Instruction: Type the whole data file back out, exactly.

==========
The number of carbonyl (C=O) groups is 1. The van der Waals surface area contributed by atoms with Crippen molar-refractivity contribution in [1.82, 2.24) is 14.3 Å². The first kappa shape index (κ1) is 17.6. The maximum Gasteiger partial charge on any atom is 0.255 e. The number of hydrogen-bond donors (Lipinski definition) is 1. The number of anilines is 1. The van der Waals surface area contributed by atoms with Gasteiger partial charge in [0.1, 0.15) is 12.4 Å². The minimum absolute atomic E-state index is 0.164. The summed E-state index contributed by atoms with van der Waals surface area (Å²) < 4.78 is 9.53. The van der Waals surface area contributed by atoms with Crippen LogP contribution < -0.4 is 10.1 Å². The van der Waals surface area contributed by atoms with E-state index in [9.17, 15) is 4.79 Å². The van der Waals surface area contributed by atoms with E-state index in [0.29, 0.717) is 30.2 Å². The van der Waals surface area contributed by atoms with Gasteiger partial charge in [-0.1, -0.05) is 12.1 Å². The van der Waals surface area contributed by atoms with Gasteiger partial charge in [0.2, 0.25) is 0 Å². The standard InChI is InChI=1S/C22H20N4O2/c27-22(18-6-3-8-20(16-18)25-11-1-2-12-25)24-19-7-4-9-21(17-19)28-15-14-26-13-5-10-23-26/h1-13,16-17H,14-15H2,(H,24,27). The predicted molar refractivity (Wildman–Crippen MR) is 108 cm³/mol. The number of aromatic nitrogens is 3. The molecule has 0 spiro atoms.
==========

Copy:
The number of carbonyl (C=O) groups is 1. The van der Waals surface area contributed by atoms with Crippen molar-refractivity contribution in [1.82, 2.24) is 14.3 Å². The first kappa shape index (κ1) is 17.6. The maximum Gasteiger partial charge on any atom is 0.255 e. The number of hydrogen-bond donors (Lipinski definition) is 1. The number of anilines is 1. The van der Waals surface area contributed by atoms with Gasteiger partial charge in [0.1, 0.15) is 12.4 Å². The minimum absolute atomic E-state index is 0.164. The summed E-state index contributed by atoms with van der Waals surface area (Å²) < 4.78 is 9.53. The van der Waals surface area contributed by atoms with Crippen LogP contribution < -0.4 is 10.1 Å². The van der Waals surface area contributed by atoms with E-state index in [9.17, 15) is 4.79 Å². The van der Waals surface area contributed by atoms with E-state index in [0.29, 0.717) is 30.2 Å². The van der Waals surface area contributed by atoms with Gasteiger partial charge in [-0.1, -0.05) is 12.1 Å². The van der Waals surface area contributed by atoms with Gasteiger partial charge in [0.2, 0.25) is 0 Å². The standard InChI is InChI=1S/C22H20N4O2/c27-22(18-6-3-8-20(16-18)25-11-1-2-12-25)24-19-7-4-9-21(17-19)28-15-14-26-13-5-10-23-26/h1-13,16-17H,14-15H2,(H,24,27). The predicted molar refractivity (Wildman–Crippen MR) is 108 cm³/mol. The number of aromatic nitrogens is 3. The molecule has 0 spiro atoms.